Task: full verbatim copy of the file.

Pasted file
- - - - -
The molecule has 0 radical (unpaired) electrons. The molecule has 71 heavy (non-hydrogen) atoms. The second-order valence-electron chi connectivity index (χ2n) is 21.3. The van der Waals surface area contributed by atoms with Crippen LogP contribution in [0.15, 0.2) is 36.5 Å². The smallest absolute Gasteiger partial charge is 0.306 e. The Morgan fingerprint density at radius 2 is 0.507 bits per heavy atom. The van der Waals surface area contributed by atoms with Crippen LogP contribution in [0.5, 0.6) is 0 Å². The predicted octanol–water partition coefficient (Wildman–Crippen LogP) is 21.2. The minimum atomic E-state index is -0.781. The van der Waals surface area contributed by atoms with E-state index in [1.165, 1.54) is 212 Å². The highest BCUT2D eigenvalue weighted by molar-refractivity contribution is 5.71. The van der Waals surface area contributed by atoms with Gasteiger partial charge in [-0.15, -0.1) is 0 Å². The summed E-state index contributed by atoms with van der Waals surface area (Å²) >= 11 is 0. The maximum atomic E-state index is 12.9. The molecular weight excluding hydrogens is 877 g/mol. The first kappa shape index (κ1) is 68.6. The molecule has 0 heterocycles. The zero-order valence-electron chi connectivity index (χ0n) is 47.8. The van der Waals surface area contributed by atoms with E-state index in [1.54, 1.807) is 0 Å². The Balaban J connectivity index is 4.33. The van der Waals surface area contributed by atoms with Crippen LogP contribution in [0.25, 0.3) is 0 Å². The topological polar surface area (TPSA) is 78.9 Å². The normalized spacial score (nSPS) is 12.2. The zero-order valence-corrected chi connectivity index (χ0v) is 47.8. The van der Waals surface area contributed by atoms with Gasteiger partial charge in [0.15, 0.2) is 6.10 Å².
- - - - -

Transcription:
The molecule has 0 radical (unpaired) electrons. The molecule has 71 heavy (non-hydrogen) atoms. The second-order valence-electron chi connectivity index (χ2n) is 21.3. The van der Waals surface area contributed by atoms with Crippen LogP contribution in [0.15, 0.2) is 36.5 Å². The smallest absolute Gasteiger partial charge is 0.306 e. The Morgan fingerprint density at radius 2 is 0.507 bits per heavy atom. The van der Waals surface area contributed by atoms with Crippen LogP contribution in [0.5, 0.6) is 0 Å². The predicted octanol–water partition coefficient (Wildman–Crippen LogP) is 21.2. The minimum atomic E-state index is -0.781. The van der Waals surface area contributed by atoms with E-state index in [1.165, 1.54) is 212 Å². The highest BCUT2D eigenvalue weighted by molar-refractivity contribution is 5.71. The van der Waals surface area contributed by atoms with Gasteiger partial charge in [-0.15, -0.1) is 0 Å². The summed E-state index contributed by atoms with van der Waals surface area (Å²) >= 11 is 0. The maximum atomic E-state index is 12.9. The molecular weight excluding hydrogens is 877 g/mol. The first kappa shape index (κ1) is 68.6. The molecule has 0 heterocycles. The zero-order valence-electron chi connectivity index (χ0n) is 47.8. The van der Waals surface area contributed by atoms with E-state index in [1.54, 1.807) is 0 Å². The Balaban J connectivity index is 4.33. The van der Waals surface area contributed by atoms with Crippen LogP contribution in [0.25, 0.3) is 0 Å². The topological polar surface area (TPSA) is 78.9 Å². The normalized spacial score (nSPS) is 12.2. The zero-order valence-corrected chi connectivity index (χ0v) is 47.8. The van der Waals surface area contributed by atoms with Gasteiger partial charge in [0.15, 0.2) is 6.10 Å².